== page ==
Your credit score may not be good enough to allow you to qualify for buying a home at a reasonable interest rate, but can a less-than-stellar credit score also keep you from finding a good place to rent?
"Credit scores aren't just about mortgages," says Rod Griffin, director of public education at the credit bureau Experian. Griffin notes that rental companies can — and do — look at your credit score and credit reports to check your creditworthiness.
Property owners have to assess the risk you represent of not paying your rent, and, as millennial money expert Stefanie O'Connell puts it, a credit score is "one of the only ways that we really have to distill a person's reliability down to a single number."
A recent RentCafé study shows just how critical your credit score can be, especially in competitive rental markets. The study found an approved rental agreement had an average score of 650 using the VantageScore system (ranging from 300-850), while rejected applications had an average score of 538.
Want to get into a higher-end building? Nationally, you would need an average credit score of 683 or above to qualify. On the other end of the scale, the least desirable buildings required an average credit score of 624.
Higher credit scores do not guarantee your approval, but they greatly increase the chances. RentCafé reported that a credit score of 700 or above correlates to a 97 to 98 percent chance of approval for an apartment lease. Approval percentages drop to 87 percent for the 600-650 range, 67 percent for the 500-600 range, and 48 percent for credit scores below 500.
Competitive markets with shortages lead to higher rent prices and pickier landlords that can result in higher credit score requirements for approval. Boston led the 2017 study results with the highest average approval credit score of 737 and the third most expensive average monthly rent at $3,232. San Francisco came in second in both categories with an average approval score of 724 and an average rent of $3,440.
However, high credit score requirements do not always correlate to high rent. Minneapolis tied with Seattle for the third highest approval credit score at 711, but the Minnesota city showed an average rent of $1,471 — relatively modest for a large metropolitan area. Conversely, New York City, the most expensive U.S. rental market, had an average approval score of 654, very near the national average.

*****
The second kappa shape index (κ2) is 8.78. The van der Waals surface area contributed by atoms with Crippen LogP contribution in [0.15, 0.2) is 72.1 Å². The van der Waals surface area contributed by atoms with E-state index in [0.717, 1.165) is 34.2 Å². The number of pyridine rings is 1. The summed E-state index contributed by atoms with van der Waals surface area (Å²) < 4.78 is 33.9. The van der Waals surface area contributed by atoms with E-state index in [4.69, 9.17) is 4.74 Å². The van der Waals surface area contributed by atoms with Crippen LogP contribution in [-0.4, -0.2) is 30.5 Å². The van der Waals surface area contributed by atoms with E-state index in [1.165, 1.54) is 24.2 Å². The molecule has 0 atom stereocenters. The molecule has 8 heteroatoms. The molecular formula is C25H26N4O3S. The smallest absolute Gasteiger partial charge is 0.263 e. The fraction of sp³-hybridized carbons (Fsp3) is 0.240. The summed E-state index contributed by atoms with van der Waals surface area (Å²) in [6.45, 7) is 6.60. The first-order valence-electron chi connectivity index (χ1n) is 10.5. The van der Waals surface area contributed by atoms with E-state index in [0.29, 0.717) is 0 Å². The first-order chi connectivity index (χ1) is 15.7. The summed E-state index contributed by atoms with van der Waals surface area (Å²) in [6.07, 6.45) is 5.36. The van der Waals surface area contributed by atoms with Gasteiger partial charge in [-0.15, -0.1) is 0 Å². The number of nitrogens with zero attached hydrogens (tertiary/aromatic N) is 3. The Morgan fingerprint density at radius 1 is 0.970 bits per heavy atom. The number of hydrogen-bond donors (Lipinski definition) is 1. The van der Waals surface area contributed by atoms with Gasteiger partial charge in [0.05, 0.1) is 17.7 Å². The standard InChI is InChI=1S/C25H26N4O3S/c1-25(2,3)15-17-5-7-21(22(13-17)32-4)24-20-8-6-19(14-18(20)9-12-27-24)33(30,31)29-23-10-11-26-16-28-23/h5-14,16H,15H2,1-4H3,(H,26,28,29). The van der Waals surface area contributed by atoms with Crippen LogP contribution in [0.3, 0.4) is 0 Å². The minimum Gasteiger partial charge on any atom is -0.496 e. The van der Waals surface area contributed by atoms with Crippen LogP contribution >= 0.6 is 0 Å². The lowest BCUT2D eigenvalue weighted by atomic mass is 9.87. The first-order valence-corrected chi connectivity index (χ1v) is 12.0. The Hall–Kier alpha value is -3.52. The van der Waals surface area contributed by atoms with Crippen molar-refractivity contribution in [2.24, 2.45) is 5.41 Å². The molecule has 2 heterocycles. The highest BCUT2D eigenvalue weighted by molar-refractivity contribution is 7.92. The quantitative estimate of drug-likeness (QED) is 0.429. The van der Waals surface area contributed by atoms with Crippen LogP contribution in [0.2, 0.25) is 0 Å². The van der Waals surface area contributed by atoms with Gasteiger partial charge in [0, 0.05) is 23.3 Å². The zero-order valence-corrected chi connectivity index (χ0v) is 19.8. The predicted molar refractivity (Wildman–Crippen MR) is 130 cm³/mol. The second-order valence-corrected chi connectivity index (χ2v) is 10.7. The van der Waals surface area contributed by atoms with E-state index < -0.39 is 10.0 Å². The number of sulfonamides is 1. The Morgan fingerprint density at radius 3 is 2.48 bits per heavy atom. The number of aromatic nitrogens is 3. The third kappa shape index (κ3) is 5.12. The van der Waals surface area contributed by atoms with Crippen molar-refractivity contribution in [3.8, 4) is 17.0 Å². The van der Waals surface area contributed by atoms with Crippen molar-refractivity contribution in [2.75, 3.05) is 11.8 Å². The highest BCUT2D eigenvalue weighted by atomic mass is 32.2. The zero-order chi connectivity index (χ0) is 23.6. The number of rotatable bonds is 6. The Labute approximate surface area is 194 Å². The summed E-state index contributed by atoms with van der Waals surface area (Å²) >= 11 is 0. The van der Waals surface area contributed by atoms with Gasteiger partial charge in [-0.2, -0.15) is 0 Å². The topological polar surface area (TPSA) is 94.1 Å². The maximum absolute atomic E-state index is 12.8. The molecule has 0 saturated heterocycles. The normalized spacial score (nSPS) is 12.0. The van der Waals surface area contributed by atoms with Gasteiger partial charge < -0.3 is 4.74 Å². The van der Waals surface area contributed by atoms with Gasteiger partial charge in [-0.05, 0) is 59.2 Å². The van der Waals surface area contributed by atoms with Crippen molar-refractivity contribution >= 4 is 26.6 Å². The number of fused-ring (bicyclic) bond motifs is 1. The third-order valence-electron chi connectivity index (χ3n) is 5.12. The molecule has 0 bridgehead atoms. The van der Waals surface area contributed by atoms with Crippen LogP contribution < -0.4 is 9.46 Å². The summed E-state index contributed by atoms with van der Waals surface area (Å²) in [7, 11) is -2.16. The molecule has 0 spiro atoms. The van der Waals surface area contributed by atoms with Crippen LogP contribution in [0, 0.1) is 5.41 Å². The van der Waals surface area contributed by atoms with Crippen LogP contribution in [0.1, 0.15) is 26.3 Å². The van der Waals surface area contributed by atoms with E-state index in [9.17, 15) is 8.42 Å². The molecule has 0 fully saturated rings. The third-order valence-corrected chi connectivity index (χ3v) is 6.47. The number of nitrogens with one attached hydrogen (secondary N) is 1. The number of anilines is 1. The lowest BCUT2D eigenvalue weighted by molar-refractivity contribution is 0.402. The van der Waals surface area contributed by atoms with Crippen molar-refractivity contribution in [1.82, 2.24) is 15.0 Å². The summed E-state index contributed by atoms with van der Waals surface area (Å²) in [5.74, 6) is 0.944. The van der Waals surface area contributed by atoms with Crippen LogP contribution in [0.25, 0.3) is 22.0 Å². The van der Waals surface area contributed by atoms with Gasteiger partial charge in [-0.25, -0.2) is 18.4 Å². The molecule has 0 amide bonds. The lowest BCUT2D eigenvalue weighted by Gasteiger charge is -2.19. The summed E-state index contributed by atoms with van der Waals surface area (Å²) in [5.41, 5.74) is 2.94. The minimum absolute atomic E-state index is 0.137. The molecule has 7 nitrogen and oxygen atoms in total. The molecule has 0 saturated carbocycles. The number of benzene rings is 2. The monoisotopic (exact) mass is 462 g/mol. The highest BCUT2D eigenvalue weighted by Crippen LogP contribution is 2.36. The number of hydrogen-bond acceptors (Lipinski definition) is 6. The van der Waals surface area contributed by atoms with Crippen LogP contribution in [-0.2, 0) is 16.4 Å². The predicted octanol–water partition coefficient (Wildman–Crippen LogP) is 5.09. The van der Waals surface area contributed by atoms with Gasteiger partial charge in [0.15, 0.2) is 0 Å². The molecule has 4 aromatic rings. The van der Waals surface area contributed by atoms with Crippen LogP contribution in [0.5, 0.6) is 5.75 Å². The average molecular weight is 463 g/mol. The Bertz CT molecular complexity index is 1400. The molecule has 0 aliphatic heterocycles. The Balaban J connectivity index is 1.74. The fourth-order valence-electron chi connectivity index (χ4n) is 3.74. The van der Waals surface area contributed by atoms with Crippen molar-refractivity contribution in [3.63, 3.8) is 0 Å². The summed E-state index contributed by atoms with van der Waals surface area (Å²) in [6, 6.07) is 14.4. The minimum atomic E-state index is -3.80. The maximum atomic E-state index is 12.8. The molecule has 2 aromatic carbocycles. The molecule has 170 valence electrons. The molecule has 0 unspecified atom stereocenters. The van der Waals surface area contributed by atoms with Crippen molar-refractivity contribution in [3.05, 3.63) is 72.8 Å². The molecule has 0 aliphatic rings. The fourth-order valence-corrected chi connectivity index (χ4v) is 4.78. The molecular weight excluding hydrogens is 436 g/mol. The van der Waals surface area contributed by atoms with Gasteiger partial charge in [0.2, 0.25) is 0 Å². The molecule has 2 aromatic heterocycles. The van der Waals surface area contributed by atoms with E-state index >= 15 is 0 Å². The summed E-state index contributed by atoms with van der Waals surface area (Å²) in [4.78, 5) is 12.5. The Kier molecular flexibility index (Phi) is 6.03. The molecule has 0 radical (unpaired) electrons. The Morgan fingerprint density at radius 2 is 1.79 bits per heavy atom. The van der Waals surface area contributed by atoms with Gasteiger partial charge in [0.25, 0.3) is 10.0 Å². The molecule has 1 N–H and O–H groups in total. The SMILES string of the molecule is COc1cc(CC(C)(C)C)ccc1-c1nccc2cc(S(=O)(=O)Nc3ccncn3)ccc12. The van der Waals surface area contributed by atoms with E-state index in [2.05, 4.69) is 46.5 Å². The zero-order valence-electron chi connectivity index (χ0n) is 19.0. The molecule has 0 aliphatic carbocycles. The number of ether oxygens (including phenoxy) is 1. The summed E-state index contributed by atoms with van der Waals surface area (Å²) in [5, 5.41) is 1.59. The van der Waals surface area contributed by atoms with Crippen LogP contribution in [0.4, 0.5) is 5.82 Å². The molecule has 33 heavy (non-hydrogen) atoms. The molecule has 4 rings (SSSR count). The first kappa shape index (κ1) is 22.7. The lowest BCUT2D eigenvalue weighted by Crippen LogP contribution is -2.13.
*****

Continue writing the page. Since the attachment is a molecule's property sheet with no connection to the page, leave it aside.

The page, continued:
Oakland, the fifth-place city in approval scores with a 707 average, and Seattle both have experienced huge increases in rental prices. Given five-year rent increases of over 50 percent, it's not surprising to see high credit scores for approval in those cities.
If you live in Memphis or Las Vegas, you may have an easier time. The average accepted credit scores there are 592 and 590, respectively. Other major cities such as New Orleans, San Antonio, Milwaukee, Detroit, and Oklahoma City also feature average approval scores below 625.
By necessity, high rent requirements tend to drive average credit scores higher within a city — if you can't afford to buy a home and have trouble renting, it's pretty hard to stay there. LendEdu's analysis of average credit score rankings for large cities showed San Francisco with an average credit score of 732, Seattle at 722, and Minneapolis at 710 — not far from the average rental acceptance credit score.
What's the bottom line of the RentCafé survey? Assuming that, in O'Connell's words, "You don't want to live in Mom and Dad's basement forever," make sure that you know your credit score before searching your rental options. If you haven't handled debt before, you may need to build your credit score first with a starter credit card. By making smaller charges on that card and paying off the bills on time and in full, you can quickly build your credit score and show responsible behavior.
Otherwise, you may have to resort to a less-than-desirable rental property. Is there still room in Mom and Dad's basement?
This article was provided by our partners at MoneyTips.